Basil - 10ml

£3.40
Availability: 2 In Stock

Aromatherapy:
Basil is relieving for muscle tension, inflammation and spasms. It can help to improve muscle tone with regular use. It is therapeutic for nausea, flatulence, indigestion, constipation & stomach cramps. Sinus infection, bronchitis, asthma and respiratory/ sinus congestion also benefit from Basil. Basil is antibacterial and antiseptic; helpful in the treatment of infections and acne. When used on the skin, it improves tone and adds shine to hair. Nervous tension, depression, mental fatigue may be relieved by basil and concentration is enhanced- a good study and exam oil.

Scent:
An alluring, dark, vaguely balsamic, yet fresh and spicy scent. Blends well with Clary Sage, Oakmoss and Hyssop.

Magical use:
Sprinkled around the temple or house, or used in cleansing rites prior to ritual it will attract good spirits and give courage to the practitioner. Basil can be used in the last rite of passage to easy the journey of the soul to the Otherworld. It can also be used to confer courage to the novice during initiation rites. Basil is associated with money magic. Sprinkle the place of business or the till with basil oil or carry some leaves in your pocket to attract money. It can also be included in love philtres and potions to attract lovers, though the unions that ensue may be fiery and short-lived.

History & Mythology
Mediterranean cuisine seems unthinkable without Basil, but apparently the ancients did not share our modern passion for this herb. Dioscorides and Galen both did not think it fit for human consumption. In Egypt the fresh leaves were scattered on fresh graves and in India some leaves are placed on the bodies of the dead to serve as a key to heaven's gates. In Tudor times it served as a farewell present, small pots being presented to visitors upon departure. In Crete it served as a symbol for "love washed with tears" while in Italy, it had a more lurid connotation. Here it was known as "Kiss-me Nicholas" and daring young girls would decorate their hair with it, wafting a fragrant hint to passing Nicks. In India, the local Basil known as Tulsi, was considered a most holy plant. It is sacred to Vishnu and Krishna as Vishnu's wife Lakshmi transformed into the holy Basil, Tulasi. Holy Basil is greatly honoured and often grown in temple gardens and near dwellings. Sacred jewellery is fashioned from the roots.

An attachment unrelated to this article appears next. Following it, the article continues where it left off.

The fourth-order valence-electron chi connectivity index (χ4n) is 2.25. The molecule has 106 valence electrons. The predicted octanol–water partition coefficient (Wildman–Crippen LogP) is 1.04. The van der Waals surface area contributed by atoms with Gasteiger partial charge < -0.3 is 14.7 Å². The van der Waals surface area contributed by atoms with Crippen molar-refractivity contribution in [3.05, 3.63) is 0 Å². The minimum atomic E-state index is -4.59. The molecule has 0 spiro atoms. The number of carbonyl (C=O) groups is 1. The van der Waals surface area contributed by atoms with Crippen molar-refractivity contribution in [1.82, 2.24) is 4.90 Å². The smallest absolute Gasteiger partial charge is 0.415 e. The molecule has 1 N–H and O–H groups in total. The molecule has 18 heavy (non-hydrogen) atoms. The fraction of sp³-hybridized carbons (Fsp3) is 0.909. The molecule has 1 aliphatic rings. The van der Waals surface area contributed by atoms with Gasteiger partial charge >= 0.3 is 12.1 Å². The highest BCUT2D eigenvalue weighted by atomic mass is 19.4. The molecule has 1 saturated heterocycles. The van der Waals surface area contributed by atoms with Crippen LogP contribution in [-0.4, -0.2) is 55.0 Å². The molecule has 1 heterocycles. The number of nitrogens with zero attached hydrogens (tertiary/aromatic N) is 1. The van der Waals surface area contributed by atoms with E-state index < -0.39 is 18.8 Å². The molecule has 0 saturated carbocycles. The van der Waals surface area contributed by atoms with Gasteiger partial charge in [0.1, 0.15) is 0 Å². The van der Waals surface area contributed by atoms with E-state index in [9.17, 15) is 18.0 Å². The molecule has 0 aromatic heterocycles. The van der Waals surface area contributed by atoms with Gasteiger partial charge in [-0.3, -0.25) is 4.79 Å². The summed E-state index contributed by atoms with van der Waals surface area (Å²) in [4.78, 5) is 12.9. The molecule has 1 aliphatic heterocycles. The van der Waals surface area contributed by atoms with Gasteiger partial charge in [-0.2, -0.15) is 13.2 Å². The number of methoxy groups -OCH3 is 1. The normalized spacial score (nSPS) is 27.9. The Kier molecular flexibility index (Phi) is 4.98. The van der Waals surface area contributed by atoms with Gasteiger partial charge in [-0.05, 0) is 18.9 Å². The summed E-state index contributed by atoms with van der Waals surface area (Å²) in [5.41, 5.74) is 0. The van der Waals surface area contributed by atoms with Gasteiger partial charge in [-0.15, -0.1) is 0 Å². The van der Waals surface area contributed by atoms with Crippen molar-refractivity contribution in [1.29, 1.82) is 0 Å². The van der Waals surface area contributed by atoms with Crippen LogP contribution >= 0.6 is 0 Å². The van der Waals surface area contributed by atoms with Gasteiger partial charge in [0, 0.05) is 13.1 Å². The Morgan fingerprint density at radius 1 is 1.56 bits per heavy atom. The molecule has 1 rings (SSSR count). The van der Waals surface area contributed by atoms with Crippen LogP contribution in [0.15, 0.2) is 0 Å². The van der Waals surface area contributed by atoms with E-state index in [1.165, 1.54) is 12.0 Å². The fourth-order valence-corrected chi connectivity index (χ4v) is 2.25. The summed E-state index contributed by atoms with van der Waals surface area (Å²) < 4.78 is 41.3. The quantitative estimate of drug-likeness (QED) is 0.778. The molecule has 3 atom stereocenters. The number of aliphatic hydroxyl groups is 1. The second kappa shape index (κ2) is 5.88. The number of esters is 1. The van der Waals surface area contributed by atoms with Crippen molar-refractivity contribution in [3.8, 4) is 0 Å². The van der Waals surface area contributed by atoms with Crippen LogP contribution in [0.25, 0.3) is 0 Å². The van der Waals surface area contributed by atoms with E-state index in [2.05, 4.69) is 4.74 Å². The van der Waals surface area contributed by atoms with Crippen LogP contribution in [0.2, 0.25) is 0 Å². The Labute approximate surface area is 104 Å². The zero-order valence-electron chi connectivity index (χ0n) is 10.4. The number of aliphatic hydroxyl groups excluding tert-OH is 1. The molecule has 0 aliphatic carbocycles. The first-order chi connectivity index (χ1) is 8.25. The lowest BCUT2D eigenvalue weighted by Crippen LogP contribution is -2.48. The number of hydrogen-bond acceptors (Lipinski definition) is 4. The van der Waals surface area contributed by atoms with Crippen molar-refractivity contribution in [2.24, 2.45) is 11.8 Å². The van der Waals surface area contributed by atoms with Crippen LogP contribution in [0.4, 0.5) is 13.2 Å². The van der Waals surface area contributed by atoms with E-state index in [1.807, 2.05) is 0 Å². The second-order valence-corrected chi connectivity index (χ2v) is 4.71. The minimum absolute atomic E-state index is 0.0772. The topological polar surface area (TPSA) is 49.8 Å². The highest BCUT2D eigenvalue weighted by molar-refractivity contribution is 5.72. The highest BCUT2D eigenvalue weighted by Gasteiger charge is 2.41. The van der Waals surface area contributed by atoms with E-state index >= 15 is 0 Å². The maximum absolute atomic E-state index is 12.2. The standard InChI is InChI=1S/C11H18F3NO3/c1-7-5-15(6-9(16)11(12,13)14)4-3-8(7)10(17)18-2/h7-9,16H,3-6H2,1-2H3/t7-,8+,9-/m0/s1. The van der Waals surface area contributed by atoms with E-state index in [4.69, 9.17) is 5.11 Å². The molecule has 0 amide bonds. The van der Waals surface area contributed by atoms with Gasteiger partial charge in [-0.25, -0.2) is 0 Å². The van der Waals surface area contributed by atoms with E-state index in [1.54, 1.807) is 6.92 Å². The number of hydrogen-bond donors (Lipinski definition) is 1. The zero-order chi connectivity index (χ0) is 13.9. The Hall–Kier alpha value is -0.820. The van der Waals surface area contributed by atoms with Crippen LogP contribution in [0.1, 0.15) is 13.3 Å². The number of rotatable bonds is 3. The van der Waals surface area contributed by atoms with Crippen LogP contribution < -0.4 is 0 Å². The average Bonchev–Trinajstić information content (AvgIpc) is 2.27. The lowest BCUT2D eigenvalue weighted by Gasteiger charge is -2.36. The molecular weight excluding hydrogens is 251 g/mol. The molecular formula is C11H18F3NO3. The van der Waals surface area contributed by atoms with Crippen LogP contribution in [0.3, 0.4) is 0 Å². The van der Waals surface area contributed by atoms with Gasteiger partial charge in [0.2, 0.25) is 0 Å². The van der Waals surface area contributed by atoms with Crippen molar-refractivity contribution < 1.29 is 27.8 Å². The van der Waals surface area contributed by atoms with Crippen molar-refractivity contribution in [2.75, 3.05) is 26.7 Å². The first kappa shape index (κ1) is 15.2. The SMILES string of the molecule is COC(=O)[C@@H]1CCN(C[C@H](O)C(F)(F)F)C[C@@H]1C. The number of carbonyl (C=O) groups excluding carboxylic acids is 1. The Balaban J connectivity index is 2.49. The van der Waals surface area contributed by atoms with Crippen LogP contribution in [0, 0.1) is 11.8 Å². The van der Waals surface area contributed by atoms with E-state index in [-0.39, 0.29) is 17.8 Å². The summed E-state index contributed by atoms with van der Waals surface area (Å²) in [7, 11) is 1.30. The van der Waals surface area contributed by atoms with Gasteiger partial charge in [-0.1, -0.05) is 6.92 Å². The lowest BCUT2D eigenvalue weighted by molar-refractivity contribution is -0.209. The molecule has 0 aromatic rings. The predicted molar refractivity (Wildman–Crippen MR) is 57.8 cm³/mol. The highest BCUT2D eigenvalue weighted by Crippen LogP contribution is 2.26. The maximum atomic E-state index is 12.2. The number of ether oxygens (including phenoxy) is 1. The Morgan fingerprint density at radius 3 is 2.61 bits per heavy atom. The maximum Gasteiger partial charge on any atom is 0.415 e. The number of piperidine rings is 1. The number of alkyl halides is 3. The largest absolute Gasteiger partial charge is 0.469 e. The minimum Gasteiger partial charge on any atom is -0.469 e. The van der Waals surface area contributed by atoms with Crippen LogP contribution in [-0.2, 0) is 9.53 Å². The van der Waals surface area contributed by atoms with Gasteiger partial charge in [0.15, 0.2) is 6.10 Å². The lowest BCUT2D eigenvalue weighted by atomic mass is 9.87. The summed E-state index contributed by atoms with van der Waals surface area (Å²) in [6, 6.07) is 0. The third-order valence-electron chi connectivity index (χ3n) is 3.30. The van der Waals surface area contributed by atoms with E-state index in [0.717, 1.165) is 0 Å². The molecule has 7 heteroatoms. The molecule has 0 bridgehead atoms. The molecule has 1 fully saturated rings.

Description

Aromatherapy:
Basil is relieving for muscle tension, inflammation and spasms. It can help to improve muscle tone with regular use. It is therapeutic for nausea, flatulence, indigestion, constipation & stomach cramps. Sinus infection, bronchitis, asthma and respiratory/ sinus congestion also benefit from Basil. Basil is antibacterial and antiseptic; helpful in the treatment of infections and acne. When used on the skin, it improves tone and adds shine to hair. Nervous tension, depression, mental fatigue may be relieved by basil and concentration is enhanced- a good study and exam oil.

Scent:
An alluring, dark, vaguely balsamic, yet fresh and spicy scent. Blends well with Clary Sage, Oakmoss and Hyssop.

Magical use:
Sprinkled around the temple or house, or used in cleansing rites prior to ritual it will attract good spirits and give courage to the practitioner. Basil can be used in the last rite of passage to easy the journey of the soul to the Otherworld. It can also be used to confer courage to the novice during initiation rites. Basil is associated with money magic. Sprinkle the place of business or the till with basil oil or carry some leaves in your pocket to attract money. It can also be included in love philtres and potions to attract lovers, though the unions that ensue may be fiery and short-lived.

History & Mythology
Mediterranean cuisine seems unthinkable without Basil, but apparently the ancients did not share our modern passion for this herb. Dioscorides and Galen both did not think it fit for human consumption. In Egypt the fresh leaves were scattered on fresh graves and in India some leaves are placed on the bodies of the dead to serve as a key to heaven's gates. In Tudor times it served as a farewell present, small pots being presented to visitors upon departure. In Crete it served as a symbol for "love washed with tears" while in Italy, it had a more lurid connotation. Here it was known as "Kiss-me Nicholas" and daring young girls would decorate their hair with it, wafting a fragrant hint to passing Nicks. In India, the local Basil known as Tulsi, was considered a most holy plant. It is sacred to Vishnu and Krishna as Vishnu's wife Lakshmi transformed into the holy Basil, Tulasi. Holy Basil is greatly honoured and often grown in temple gardens and near dwellings. Sacred jewellery is fashioned from the roots.


Spirit Earth
 Essential Oils
Tags